The route to the top of racing was still via Formula three, then Formula Two and if you were top flight Formula One and the Grand Prix circus. Volkswagen however give that route a major diversion particularly in the States where F1 hadn’t really cottoned on and VW were very happy to step in and assist in that huge market place. At the time, VW were in a hurry to internationally pinch market share from Ford & Toyota. VW had enjoyed strong showings with their Formula Vee series and many of their top drivers (Lauda, Rindt,) needed a further stepping stone on to the world stage. Rather like Porsche today, VW did a cracking deal with F1 organisers, F2 and world sports car people to provide a strong back up race so we did see some real stars for the future blow through our ranks at some wonderful race events. They organised two major series, the European Gold Cup series and the Castol GTX Cup series, both with real start & prize money available, stringing a strong self supporting year together looked almost a reality. They same applied to the US where US VW’s Joe Hoppen had them enjoyed a top notch Gold Cup series again with super strong prize monies. Important for the as it lead top the US equivalent to our F1 & F2, USAC & Formula 5000 …

But at the time, we were still thinking locally; fact was we had a great engine which paraded itself as a ‘Broadspeed’ unit but in fact was a really good Schrick development unit. Another ace up our sleeve turned out to be the driver of the Malaya GT40 was an ace engineer by the name of Mac Daghorn. We gave Mac the job of looking after our engine and he kept it in fine fettle. Total super guy & experienced racer too from Peter Westbury’s Dorking team of Felday Engineering featuring Westbury himself and Derek Bell …

The Tui chassis was pretty good too with the latest single seater thinking involved as much as regs allowed. A number of UK manufacturers like Lola, Royale, Hawke, Elden & Modus were alive to the size of the growing market so local race driver support was available from most of them. In Europe, Kaimann was the backbone having shown strongly from Formula Vee days. Lola had some great agent representation with a couple of promising Swedish/Finnish makes also intruding like Veemax & Bror Jacklund’s RPM. So having learnt some basics with Formula Ford/F3 Tecno/Modsport Spridget, we appeared to have an opportunity to strike out for the big time, but also some serious international field single seater RACING taking in top European events & circuits …

Well this is how we did the second half of the year. Trusty 2 litre Transit which also served to learn more about the Nurburgring, that’s it’s Fahrlager 3 Paddock area where we scored a top ten finish in the F1 GP support race, before setting sale with all the other FSVee competitors to the next round at Karlskoga in Sweden supporting F2. That’s the great Sam Beale in the hat, me and 2nd driver Saunders full of mischief …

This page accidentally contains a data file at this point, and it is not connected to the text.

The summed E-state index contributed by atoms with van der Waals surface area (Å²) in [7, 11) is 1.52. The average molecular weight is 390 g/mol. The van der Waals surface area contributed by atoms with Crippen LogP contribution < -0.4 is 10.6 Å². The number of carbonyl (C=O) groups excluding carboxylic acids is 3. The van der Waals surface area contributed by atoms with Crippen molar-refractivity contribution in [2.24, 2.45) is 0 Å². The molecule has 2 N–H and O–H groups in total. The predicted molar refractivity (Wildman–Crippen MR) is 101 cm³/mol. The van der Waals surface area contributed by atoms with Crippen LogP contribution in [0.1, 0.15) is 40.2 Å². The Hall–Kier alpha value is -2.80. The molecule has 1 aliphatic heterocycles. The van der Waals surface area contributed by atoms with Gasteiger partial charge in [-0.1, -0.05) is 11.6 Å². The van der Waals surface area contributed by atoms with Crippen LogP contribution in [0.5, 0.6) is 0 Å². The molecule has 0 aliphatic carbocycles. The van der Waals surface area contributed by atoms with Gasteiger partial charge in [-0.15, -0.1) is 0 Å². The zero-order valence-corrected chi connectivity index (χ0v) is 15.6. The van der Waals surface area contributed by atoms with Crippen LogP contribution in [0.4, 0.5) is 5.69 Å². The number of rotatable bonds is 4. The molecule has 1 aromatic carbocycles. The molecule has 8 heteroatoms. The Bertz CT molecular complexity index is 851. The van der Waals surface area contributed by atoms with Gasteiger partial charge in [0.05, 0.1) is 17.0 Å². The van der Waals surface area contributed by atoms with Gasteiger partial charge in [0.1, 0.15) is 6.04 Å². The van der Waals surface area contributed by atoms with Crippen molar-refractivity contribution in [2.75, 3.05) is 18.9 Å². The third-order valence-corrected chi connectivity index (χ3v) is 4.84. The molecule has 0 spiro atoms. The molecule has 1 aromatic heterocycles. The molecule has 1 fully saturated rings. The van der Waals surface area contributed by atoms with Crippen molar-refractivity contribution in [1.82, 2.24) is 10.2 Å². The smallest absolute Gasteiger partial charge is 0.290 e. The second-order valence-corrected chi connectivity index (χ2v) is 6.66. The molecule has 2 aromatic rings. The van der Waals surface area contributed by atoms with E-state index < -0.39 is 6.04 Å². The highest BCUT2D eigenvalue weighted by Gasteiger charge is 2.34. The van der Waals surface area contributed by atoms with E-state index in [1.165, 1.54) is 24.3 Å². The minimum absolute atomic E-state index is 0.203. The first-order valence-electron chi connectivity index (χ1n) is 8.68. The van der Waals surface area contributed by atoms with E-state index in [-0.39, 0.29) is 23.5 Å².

Image taken with Worthing’s early techo Ian Cross at Snetterton having the previous day raced at the German Nurburgring supporting international sports cars, travelling back over night … the money was good you see … It bears relating that all this was in the days before many motorways, mobile phones, internet & the like …

Brands paddock for a UK Silver Cup round. Note the Maserati Sebring in the background belonging to our rent a car driver Toby St George Matthews.
Thruxton Easter Monday 1973 supporting F2 Championship & our first experience of the strength of Europeans in FSVee.

Think we had a top ten finish but a few development issues surfaced with the new car. But there we were, next race Zolder Belgium … & then the fabulous Nurburgring!

One of my most prized images as I follow future F1 star Gunnar Neilson and his Lola. Think we fought over 10th place but this my first taste of the ‘Ring and the other 50 or so FSVee competitors in Europe which you see at the head of the page. Very proud of the fact was that the pic was taken by successful UK racer & journo Tony Dron. We shared race cars in later years (because we were both over 6’3″)
And this the gang to beat in ’73 with Freddie & Gunnar in Lolas & Kennert, Tommy and Helmut in Kurt Berman’s Kaimans. Helmut & Gunnar both progressed to F1 the following year, Helmut with a Porsche sports car contract too …

Dovetailing European Gold & the UK Silver Cup series for 1973, we concentrated more upon the UK series which we ultimately won.